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An invasive species may be playing a role in the summer's high crab prices

The invasive fish population is exploding as native crab populations hit record lows.

FORT WASHINGTON, Md. — Seafood lovers enjoying the traditional summer Chesapeake crab feast have suffered remarkable sticker shock this year with prices as high as $90 to $100 a dozen for crabs. One reason for the astronomical prices is that the crab population is down, and crabs are scarce, according to commercial fisherman and seafood marketers.

Now, scientists are raising questions about whether an invasive and voracious predator in the water may be a factor in the crab crisis.

The invasive species in question is the blue catfish, a species so large it has become known as the "River Monster of the Potomac " and other major Chesapeake Bay tributaries. The catfish's diet includes native Blue Crabs. A November 2021 study from the Virginia Institute of Marine Science reports the catfish consumed as many as 2.3 million crabs per year from a study area in the lower James River.

RELATED: Blue Crab population is down in the Chesapeake; Maryland issues new harvesting restrictions

The first blue catfish were intentionally imported into the James River in Virginia during the 1980s. The species is native to the Mississippi valley. The blue catfish invaded from there with a vengeance, which has culminated in a population explosion throughout much of the Chesapeake region since 2018, according to Martin Gary, the executive secretary of the Potomac River Commission.

Credit: wusa9
Blue Catfish grow so large they are regarded as the River Monsters of the Potomac by sport fisherman. Photo provided by the Maryland Department of Natural Resources

The catfish appeared to aggressively expand their territory during unusual periods of fresh water flooding, raising the specter that climate change is also part of the equation, Gary said.

Maryland's Department of Natural Resources has adopted a policy of encouraging Maryland's commercial and recreational fishermen to catch and keep as many blue catfish as possible.

“Blue catfish is a species that becomes really abundant, really quickly," said Dr. Joseph Love, Freshwater Fisheries Program Manager for DNR. “In our some of our ecosystems, it is by far the most abundant predatory fish in those ecosystems."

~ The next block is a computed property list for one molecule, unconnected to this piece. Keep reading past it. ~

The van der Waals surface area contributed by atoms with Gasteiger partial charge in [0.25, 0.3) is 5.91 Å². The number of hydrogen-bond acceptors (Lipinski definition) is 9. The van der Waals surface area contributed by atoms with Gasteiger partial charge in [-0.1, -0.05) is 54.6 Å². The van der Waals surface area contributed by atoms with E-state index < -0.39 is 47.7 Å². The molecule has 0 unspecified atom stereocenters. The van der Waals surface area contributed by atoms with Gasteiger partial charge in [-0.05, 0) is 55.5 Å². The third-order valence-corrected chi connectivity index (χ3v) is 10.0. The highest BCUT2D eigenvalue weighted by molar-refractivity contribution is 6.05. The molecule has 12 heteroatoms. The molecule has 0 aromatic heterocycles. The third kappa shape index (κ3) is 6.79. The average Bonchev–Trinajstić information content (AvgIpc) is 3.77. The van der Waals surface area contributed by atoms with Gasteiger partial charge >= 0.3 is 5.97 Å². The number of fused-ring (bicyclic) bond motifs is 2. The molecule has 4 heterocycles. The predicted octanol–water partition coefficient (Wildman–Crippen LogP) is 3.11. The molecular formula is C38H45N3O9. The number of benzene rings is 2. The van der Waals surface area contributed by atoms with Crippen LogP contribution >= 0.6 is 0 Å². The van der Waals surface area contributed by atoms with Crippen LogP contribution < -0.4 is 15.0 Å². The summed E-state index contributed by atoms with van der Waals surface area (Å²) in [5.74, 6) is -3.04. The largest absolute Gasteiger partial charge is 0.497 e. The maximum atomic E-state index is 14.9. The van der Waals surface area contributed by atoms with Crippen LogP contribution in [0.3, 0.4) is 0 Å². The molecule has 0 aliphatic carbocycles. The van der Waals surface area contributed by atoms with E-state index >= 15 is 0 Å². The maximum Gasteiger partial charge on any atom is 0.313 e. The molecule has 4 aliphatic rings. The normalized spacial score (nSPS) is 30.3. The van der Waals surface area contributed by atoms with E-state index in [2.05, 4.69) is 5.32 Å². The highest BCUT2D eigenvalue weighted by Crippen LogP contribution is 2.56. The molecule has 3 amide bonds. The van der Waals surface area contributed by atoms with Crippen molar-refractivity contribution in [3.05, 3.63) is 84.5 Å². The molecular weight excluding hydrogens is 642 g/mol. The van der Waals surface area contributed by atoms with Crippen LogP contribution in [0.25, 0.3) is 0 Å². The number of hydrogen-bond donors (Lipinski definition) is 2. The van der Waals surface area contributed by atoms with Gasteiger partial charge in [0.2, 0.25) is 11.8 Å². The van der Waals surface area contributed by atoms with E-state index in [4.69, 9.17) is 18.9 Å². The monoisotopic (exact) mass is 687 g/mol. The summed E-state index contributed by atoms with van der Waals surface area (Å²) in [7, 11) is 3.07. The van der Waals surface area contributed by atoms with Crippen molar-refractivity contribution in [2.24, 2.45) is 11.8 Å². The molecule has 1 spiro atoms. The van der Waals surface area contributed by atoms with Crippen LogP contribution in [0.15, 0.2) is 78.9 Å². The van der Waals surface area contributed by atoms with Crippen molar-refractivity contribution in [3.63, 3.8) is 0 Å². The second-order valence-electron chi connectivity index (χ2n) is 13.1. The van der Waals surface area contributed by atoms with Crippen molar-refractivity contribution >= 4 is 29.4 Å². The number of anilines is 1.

The fish are huge, and consume almost any other species of wildlife they can encounter, catch and swallow -- including crabs and other shellfish, Love said. Researchers have found the blue catfish will even eat ducks.

The current Maryland record is an 84-pounder caught in the Potomac River near Fort Washington in Prince George’s County. In Virginia, a 143-pound blue catfish was caught from the John H. Kerr reservoir.

In the Virginia study of the blue catfish's impact on crabs, Dr. Mary Fabrizio and collaborators from the Virginia Institute of Marine Science determined the invasive blue catfish ate 2.3 million crabs in a single 75-square-mile area near Fort Eustis on the James River.

“Its not that blue catfish are targeting blue crabs and only eating blue crabs," Fabrizio said. "That is not the case. They're eating a lot of things. But there just happens to be so many blue catfish that even if all of them just eat one crab a day that has a huge impact on the system.”

Fabrizio's study was published months before a dismal survey of the Chesapeake Bay crab population was released. The annual Juvenile Crab Survey published by the Maryland Department of Natural Resources in 2022 posted the worst results in the history of the count.

Rep. Andy Harris (D-MD) was one of the people raising the alarm with federal officials during a recent online hearing.

"It’s an invasive species in the Chesapeake," he said in a hearing with U.S. Agriculture Secretary Tom Vilsack. "It's decimating our rockfish and crab population." 

Harris wants the Department of Agriculture to exempt Maryland seafood processors from inspection regulations that they say are standing in the way of turning more wild-caught blue catfish into filets for consumers' dinner tables.

Fabrizio cautioned that the blue catfish are not likely the only factor in the crab population collapse.

“Blue catfish are not completely innocent, but they're not the main thing that's happening to blue crab," Fabrizio said. "There are other things happening in the blue crab fishery. So we have to take a look at that as well." 

The answer is eat more wild-caught catfish, according to Maryland's DNR and others concerned about the invasion. Gary said retailers like Wegmans regularly stock the filets. He said the prices are affordable and the meat is good and healthy, as long as it is not harvested from specific advisory areas severely impacted by pollution, such as the Anacostia River in Washington, D.C.

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